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The paper cutting craft shown here - How to cut a tiny circle in paper? does not seem to be done by folding paper (there are no wrinkles). Doesn't seem to come under origami.

Since I wish to learn that kind of paper cutting art, I wish to know what is that craft called?

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This may simply be called papercutting!

From Papercutting on Wikipedia:

Papercutting or paper cutting is the art of cutting paper designs. The art has evolved uniquely all over the world to adapt to different cultural styles.

Silhouette can refer to the art of cutting outlines or portraits out of black paper. [...] Contemporary papercutting is also sometimes associated with the art of stenciling, itself being derived from techniques used in graffiti art. The use of hand-cut stencils in graffiti art has received international attention in recent years due in part to the artist Banksy.

There is also more information on Chinese paper cutting, although I can't verify the accuracy of it:

"[L]ong before the paper was invented... people used thin materials, like leaves, silver foil, silk and even leather, to carve hollowed patterns for beauty. Later, when paper was invented, people realized that this material was easy to cut, store and discard. Thus paper became the major material for them to use, and people habitually called this artistry paper-cutting, or Jianzhi in Chinese."

And Jewish paper cutting:

Jewish paper cutting is a traditional form of Jewish folk art made by cutting figures and sentences in paper or parchment. It is connected with various customs and ceremonies, and associated with holidays and family life.

A couple of examples:

The cover of the family tree book created by Yehudit Shadur Chinese papercutting. Paper-cut for Dog Year celebrating.

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    Yes, but 'paper cutting' also includes methods that combine cutting and folding, like Papel picado. I don't think there is a name for cutting without folding specifically. – Keelan Apr 27 '16 at 8:30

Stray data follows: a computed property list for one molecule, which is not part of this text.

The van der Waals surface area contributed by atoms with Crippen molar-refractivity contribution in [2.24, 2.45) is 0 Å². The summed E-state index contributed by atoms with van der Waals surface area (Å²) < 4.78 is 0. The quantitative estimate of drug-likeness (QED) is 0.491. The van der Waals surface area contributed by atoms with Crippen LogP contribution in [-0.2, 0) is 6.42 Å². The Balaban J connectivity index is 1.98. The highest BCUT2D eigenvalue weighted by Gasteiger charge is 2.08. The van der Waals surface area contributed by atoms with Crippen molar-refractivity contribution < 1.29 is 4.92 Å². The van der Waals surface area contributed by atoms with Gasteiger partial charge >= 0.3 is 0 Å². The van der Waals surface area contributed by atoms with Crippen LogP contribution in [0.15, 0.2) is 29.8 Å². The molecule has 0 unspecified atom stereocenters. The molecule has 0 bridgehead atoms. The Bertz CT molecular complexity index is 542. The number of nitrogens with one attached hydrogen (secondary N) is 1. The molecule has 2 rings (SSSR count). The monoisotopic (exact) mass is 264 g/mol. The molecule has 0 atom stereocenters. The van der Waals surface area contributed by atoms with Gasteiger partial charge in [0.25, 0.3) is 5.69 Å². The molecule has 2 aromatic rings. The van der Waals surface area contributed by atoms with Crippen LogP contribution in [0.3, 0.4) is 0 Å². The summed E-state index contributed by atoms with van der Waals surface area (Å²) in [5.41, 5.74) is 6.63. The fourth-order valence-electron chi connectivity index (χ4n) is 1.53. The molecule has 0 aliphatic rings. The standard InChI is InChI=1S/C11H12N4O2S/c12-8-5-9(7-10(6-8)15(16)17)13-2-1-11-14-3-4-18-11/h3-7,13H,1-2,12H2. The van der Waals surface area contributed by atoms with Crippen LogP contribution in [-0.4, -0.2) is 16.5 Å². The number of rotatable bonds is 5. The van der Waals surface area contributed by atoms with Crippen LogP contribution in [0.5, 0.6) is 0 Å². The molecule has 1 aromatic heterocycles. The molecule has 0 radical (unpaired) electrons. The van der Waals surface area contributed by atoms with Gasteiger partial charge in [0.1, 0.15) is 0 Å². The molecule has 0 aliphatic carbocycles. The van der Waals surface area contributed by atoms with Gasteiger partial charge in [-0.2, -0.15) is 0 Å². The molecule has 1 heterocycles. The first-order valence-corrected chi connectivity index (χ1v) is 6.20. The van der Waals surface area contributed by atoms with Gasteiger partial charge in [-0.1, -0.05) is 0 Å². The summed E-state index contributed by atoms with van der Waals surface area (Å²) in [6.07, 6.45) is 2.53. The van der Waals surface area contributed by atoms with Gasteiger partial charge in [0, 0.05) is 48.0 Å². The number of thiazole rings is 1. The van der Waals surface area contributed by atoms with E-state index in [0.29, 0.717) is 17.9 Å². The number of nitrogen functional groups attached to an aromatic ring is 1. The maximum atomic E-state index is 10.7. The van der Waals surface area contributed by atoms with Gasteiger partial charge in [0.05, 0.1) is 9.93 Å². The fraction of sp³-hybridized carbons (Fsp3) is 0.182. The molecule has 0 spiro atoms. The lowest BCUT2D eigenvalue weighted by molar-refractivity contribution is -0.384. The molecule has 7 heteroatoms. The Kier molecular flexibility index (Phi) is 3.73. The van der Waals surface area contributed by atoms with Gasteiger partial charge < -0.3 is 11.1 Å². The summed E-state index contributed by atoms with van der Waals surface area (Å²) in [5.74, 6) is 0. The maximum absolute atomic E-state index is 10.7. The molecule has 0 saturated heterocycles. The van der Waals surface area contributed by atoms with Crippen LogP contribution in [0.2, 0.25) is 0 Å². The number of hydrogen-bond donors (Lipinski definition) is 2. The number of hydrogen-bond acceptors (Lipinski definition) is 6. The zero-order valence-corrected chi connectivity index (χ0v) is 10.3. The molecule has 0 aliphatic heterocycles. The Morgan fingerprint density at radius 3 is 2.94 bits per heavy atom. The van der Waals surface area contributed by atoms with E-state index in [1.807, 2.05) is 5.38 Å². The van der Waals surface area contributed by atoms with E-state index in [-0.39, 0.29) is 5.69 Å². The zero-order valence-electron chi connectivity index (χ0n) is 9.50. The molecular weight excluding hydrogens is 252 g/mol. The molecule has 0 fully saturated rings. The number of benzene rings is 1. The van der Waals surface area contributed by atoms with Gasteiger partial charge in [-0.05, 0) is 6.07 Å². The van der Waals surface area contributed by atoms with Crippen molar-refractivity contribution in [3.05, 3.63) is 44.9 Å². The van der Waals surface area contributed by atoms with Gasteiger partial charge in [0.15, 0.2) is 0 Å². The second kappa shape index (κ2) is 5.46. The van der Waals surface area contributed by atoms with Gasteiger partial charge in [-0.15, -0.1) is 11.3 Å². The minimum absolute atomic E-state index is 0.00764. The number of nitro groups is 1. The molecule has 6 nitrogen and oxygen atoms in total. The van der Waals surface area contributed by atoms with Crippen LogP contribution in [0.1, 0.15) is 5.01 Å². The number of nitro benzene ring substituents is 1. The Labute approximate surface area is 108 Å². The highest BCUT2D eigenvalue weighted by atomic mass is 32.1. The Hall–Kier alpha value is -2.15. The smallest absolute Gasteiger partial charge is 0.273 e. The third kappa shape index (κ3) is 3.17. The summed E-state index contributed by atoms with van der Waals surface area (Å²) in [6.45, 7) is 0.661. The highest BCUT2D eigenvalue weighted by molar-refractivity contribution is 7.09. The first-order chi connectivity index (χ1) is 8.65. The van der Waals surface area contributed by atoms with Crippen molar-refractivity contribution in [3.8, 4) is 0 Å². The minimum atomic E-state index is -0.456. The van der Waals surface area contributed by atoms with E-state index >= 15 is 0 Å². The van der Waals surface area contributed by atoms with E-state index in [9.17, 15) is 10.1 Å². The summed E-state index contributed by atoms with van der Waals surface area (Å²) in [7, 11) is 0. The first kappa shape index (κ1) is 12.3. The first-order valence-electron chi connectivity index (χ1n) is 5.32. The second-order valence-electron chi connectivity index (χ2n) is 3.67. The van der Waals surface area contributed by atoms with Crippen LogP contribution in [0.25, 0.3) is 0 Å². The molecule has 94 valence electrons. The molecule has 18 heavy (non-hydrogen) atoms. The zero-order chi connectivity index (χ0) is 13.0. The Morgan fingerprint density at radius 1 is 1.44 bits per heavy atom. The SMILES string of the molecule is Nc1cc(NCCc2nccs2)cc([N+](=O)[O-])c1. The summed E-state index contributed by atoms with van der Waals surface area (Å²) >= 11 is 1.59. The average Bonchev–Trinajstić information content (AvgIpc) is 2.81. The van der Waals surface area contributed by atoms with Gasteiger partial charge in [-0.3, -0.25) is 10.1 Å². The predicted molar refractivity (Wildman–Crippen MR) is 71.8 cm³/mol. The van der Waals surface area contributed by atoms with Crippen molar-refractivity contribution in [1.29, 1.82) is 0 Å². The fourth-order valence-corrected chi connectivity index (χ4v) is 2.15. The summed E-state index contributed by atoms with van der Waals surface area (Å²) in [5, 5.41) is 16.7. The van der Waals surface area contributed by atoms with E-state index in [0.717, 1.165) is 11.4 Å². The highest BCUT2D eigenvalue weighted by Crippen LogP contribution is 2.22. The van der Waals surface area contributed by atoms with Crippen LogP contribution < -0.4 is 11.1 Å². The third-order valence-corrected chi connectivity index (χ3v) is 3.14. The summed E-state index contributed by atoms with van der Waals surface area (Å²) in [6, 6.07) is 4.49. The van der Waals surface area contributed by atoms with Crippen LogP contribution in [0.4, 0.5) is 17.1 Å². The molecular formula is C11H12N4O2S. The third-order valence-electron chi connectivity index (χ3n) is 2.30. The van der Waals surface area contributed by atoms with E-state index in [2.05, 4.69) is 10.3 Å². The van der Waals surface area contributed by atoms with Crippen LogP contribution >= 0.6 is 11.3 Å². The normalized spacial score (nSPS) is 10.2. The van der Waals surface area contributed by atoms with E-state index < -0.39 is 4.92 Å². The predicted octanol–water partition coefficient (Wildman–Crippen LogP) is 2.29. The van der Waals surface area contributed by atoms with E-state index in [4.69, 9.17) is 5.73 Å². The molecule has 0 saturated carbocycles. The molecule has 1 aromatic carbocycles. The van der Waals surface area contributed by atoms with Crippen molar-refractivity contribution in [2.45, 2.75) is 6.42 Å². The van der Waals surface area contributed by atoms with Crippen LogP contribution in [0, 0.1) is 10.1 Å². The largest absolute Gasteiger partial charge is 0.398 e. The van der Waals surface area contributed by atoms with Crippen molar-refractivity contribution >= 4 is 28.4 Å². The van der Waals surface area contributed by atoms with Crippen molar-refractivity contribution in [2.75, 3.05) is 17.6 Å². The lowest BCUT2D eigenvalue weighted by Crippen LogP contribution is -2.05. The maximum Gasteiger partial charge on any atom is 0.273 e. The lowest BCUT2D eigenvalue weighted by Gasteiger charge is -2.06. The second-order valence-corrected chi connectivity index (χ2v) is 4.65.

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In the Japanese tradition, Origami is the art to fold (ori) paper (gami).

What you are looking for could be kirigami, the art to cut (kiri) paper.

I'm not 100% sure that kirigami is what you are looking for because kirigami, from what I know, usually involves folding the paper in two to achieve beautiful 3d images through cutting and folding paper.

You can search kirigami on google to get access to a lot of images, sites and video tutorials and how-to. I have done some kirigami projects in the past: you must be very careful on where you cut, but the results are amazing!

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This is known by several names such as paper cutting, paper carving, folk cutting, Wycinanki(Polish), Schereneschnitte (In German meaning scissor cuts), and Knippen ( by the Dutch). In Japan Mon Kiri involves folding and cutting paper.

In 105CE Chinese invented paper like or simalar to what we call paper. It was considered a valued commodity and wasn't cut until around 600CE. By the 13th century paper cutting was done all around China. They kept the making of paper a secret until around 610CE when monks brought the know how to Japan. When it spread to the Middle East, Bagdad became the first place to build mills ( around 794CE). In the 11th century people in Turkey were cutting paper and by the 16th century they even had paper carver guilds. The Christian churh tried for centuries to boycott the use of paper because they thought Muslims were trying to take over trade and culture through paper. The Jewish living and trading alongside Muslims had easy access to paper and began paper cutting for religious and mystical reasons. In the 15th century when the printing press was invented the Christians changed their view bout paper. Turks and Egyptians sold paper to Europe. It was expensive at first and paper cutting was only done for religeous reasons then. Germans brought paper cutting to America in the late 17th century. So, paper cutting traveled from China to Asia, to Europe, and then to North America.

Amazon has some great books on paper cutting. I reccomend Creative Paper Cutting by Chong-Ah Hwang, Paper Cutting Book: Contemporary Artist, Timeless Crafts by Laura Heyenga, The Book of Paper Cutting by Chris Rich and Scherenschnitte by Susan Schlapfer-Geiser Their are many other books on the subject but, these are a good place to start.

  • "Knippen" in Dutch simply means to cut with scissors. A more common term is "papier snijden", but most Dutch I know just use "papercut". – Keelan Dec 18 '17 at 20:37

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